“As a retired oncologist noting the well-studied risk of osteosarcoma, I agree that the continued support for this dangerous and ineffective prescription is based on money and saving face. I am appalled by the absence of informed consent when our medical culture has tried to move away from paternalistic actions.”
Nancy Crumpacker
MD, retired oncologist

Osteosarcoma is a rare type of bone cancer that begins in the cells that form bones. It occurs most often in the long bones that make up the arms and legs, although it can occur in any bone. It tends to occur in children and young adults. Symptoms include localised bone pain and swelling and treatment typically involves surgery, chemotherapy and radiation.

Osteosarcoma is one of three primary bone cancers. In 2015, 255 Australians were diagnosed with primary bone cancer. There are more than 30 different types of primary bone cancer. Also called bone sarcoma, the most common types include:

  • Osteosarcoma, which affects cells that grow bone tissue;
  • Chondrosarcoma, which grows in the cartilage;
  • Ewing’s sarcoma, which affects cells in the bone or soft tissue that multiply rapidly.
Fluoride and osteosarcoma

The timeline of research into the link between fluoridation and cancer (in particular osteosarcoma) is both complex and controversial. Although several studies have failed to detect an association between the two, it is relevant that none of these studies considered the risk of fluoride during specific ages and therefore specific growth stages in life.

In 1991, the US National Toxicology Program conducted a study finding that fluoride-treated male rats had a dose-dependent increase in osteosarcoma.18

Several human studies since then have found an association between fluoride in drinking water and the occurrence of osteosarcoma in young males.19 One particular study that did measure the risk of fluoride at specific windows in time was the Bassin study, published in 2001, which found that boys consuming fluoridated water at age 6, 7 and 8 years had a 5-fold risk of developing osteosarcoma during their teenage years. 20

A study in 201121 claimed to refute these findings, but the study’s methods — by the authors’ own admission — were incapable of assessing the age-specific risk during the window of 6 to 8 years that Bassin identified as the critical risk period from fluoride exposure.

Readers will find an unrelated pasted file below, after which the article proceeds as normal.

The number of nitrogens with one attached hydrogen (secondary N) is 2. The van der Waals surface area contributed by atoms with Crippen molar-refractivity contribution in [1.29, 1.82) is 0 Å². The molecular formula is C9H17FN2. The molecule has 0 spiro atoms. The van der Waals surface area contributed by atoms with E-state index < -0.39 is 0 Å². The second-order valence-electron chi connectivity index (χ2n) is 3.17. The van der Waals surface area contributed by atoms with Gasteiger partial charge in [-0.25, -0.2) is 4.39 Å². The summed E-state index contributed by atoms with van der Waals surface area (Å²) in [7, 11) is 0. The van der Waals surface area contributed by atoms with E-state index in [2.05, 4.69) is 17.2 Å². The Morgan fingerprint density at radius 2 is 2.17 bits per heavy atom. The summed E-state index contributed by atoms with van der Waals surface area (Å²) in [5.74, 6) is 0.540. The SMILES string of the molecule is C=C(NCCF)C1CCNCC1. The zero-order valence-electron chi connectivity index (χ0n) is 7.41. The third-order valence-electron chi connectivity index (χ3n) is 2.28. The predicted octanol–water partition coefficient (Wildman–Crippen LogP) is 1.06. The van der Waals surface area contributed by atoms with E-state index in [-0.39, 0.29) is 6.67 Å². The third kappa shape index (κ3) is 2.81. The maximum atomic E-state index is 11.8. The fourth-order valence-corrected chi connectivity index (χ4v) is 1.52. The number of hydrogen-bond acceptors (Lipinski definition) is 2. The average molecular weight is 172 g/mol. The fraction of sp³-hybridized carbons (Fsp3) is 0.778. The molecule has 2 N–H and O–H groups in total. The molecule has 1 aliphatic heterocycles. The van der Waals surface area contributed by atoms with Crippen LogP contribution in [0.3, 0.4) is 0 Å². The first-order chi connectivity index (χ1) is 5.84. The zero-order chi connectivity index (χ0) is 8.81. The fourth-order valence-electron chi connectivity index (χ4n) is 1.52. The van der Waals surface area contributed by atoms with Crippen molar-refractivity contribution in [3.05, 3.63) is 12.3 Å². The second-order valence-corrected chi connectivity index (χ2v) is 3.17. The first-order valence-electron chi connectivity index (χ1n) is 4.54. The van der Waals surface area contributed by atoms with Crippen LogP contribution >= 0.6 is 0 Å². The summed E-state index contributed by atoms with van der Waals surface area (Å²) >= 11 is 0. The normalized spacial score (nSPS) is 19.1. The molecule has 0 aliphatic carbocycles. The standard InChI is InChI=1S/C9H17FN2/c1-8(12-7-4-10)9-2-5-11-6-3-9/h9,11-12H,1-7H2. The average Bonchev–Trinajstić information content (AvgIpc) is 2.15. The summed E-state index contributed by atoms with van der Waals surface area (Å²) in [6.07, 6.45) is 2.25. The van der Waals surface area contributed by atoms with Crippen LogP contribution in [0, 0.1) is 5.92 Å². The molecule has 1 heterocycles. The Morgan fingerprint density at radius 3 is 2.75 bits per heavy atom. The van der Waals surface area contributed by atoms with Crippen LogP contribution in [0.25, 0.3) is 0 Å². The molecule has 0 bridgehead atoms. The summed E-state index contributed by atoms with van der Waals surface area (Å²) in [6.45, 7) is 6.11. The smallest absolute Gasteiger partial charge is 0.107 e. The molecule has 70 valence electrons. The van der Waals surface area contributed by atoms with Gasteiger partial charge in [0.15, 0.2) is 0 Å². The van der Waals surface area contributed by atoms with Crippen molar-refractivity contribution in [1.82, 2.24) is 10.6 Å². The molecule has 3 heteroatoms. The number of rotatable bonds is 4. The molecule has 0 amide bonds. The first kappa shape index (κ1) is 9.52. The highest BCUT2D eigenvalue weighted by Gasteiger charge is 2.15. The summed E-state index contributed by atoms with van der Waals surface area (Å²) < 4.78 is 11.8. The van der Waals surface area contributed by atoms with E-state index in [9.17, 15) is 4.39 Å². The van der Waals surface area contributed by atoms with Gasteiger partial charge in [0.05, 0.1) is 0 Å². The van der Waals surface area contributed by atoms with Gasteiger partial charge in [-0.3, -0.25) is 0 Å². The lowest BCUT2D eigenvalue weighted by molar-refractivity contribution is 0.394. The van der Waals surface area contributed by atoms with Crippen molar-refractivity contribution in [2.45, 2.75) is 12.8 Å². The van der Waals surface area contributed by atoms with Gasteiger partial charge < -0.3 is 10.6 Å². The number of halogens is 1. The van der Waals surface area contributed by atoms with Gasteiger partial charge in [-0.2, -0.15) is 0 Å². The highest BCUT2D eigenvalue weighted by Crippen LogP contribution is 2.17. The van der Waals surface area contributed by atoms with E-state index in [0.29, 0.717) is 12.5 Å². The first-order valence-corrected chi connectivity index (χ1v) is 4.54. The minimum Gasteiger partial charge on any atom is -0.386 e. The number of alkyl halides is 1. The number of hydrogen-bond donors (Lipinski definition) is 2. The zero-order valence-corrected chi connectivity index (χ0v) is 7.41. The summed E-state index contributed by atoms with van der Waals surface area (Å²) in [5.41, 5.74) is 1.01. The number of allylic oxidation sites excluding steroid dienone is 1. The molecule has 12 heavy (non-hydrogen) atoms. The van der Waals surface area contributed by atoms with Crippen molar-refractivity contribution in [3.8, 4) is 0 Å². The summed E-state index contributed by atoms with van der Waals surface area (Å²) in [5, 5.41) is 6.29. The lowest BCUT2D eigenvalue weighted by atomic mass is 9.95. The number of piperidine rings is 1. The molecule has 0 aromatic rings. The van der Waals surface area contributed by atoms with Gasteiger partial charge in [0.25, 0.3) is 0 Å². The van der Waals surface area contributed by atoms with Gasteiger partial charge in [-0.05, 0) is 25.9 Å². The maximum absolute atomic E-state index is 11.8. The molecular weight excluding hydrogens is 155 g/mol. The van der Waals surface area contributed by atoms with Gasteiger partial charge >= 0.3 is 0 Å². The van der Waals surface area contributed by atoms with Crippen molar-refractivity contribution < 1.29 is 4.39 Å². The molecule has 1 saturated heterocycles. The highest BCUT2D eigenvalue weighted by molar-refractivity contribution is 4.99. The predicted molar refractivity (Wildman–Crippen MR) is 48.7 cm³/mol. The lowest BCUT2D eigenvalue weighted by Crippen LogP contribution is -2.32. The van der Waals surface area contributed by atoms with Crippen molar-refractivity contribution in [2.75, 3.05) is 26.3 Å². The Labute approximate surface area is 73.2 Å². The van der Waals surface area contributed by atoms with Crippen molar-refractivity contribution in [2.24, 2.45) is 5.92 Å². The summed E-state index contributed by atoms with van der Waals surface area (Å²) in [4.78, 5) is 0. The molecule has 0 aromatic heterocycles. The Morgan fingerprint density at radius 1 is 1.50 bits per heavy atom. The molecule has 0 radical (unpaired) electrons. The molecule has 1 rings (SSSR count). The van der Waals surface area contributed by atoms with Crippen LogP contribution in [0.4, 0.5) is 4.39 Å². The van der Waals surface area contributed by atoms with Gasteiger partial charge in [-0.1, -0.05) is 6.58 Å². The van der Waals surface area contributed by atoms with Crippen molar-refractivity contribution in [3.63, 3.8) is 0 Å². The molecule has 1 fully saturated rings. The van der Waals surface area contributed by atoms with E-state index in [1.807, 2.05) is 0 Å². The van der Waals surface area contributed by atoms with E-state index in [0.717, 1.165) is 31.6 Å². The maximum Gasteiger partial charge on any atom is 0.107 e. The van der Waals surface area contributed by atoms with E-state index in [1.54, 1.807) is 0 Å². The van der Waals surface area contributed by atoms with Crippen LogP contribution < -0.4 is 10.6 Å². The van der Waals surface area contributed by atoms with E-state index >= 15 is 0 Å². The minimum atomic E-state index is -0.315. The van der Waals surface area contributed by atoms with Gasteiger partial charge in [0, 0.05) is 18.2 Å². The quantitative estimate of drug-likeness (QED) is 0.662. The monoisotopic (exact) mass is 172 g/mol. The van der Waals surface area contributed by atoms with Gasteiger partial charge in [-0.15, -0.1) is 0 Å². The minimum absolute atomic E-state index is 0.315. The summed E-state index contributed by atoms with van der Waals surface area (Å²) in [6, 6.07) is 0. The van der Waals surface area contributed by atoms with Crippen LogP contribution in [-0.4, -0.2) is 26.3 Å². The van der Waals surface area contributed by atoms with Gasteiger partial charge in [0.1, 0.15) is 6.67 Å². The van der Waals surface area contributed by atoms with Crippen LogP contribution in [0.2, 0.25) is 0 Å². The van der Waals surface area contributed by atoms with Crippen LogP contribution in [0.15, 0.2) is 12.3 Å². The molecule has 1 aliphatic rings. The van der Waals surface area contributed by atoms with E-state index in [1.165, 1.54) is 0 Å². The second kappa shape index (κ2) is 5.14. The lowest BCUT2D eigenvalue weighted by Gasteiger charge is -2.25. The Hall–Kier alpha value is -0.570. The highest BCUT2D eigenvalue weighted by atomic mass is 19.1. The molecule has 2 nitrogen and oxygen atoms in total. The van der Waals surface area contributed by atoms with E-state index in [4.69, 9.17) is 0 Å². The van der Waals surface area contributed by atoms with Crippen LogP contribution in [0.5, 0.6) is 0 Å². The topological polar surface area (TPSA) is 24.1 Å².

More details are available here.

References and relevant studies

Bassin EB, Wypij D, Davis RB, Mittleman MA. (2006). Age-specific Fluoride Exposure in Drinking Water and Osteosarcoma (United States). Cancer Causes and Control 17: 421-8.

Bassin EB. (2001). Association Between Fluoride in Drinking Water During Growth and Development and the Incidence of Ostosarcoma for Children and Adolescents. Doctoral Thesis, Harvard School of Dental Medicine.

Bucher J.R., Heitmancik M.R., Toft J., Persing R.L. Eustis S.L. Haseman J.K. (1991). Results and conclusions of the National Toxicology Program’s rodent carcinogenicity studies with sodium fluoride. International Journal of Cancer 48(5):733-7.

Cohn P.D. (1992). A Brief Report On The Association Of Drinking Water Fluoridation And The Incidence of Osteosarcoma Among Young Males. New Jersey Department of Health and Environmental Health Services.

Food & Drug Administration (FDA). (1991). Dose determination and carcinogenicity studies of sodium fluoride in Crl:CD-1 Mice and Crl:CD (Sprague Dawley)BR Rats. In: Department of Health & Human Services. (U.S. DHHS) (1991). 

Review of Fluoride: Benefits and Risks. Report of the Ad Hoc Committee on Fluoride, Committee to Coordinate Environmental Health and Related Programs. Department of Health and Human Services, USA. pp. D1-D7.

Hoover R.N., Devesa S.S., Cantor K.P., Lubin J.H., Fraumeni J.F. (1991). Time trends for bone and joint cancers and osteosarcomas in the Surveillance, Epidemiology and End Results (SEER) Program. National Cancer Institute. In: Appendix E and Appendix F of, Review of Fluoride: Benefits and Risks Report of the Ad Hoc Committee on Fluoride of the Committee to Coordinate Environmental Health and Related Programs US Public Health Service.

Kim FM, et al. (2011). An assessment of bone fluoride and osteosarcoma. Journal of Dental Research 90:1171-76.

Levy M, Leclerc BS. (2012). Fluoride in drinking water and osteosarcoma incidence rates in the continental United States among children and adolescents. Cancer Epidemiology 36(2):e83-8.
Maurer JK, Cheng MC, Boysen BG, Anderson RL. (1990). Two-year carcinogenicity study of sodium fluoride in rats. Journal of the National Cancer Institute 82: 1118-26.

Maurer JK, et al. (1993). Confounded carcinogenicity study of sodium fluoride in CD-1 mice. Regulatory Toxicology and Pharmacology 18:154-68.

McGuire S.M., Douglass C.W., Joshi A., Hunter D., DaSilva J. (1995). Fluoride exposure and osteosarcoma. [Abstract] Journal of Dental Research 74:98.

Mihashi M., Tsutsui T. (1996). Clastogenic activity of sodium fluoride to rat vertebral body-derived cells in culture. Mutation Research 368:7-13.

National Academy of Sciences (1977). Drinking Water and Health. National Academy Press, Washington, DC. pp. 388-389.

National Toxicology Program [NTP] (1990). Toxicology and Carcinogenesis Studies of Sodium Fluoride in F344/N Rats and B6C3f1 Mice. Technical report Series No. 393. NIH Publ. No 91-2848. National Institute of Environmental Health Sciences, Research Triangle Park, N.C.
World Health Organization (2002). Environmental Health Criteria 227: FLUORIDES. World Health Organization, Geneva.

Yiamouyiannis J. (1993). Fluoridation and Cancer: The Biology and Epidemiology of Bone and Oral Cancer Related to Fluoridation. Fluoride 26: 83-96.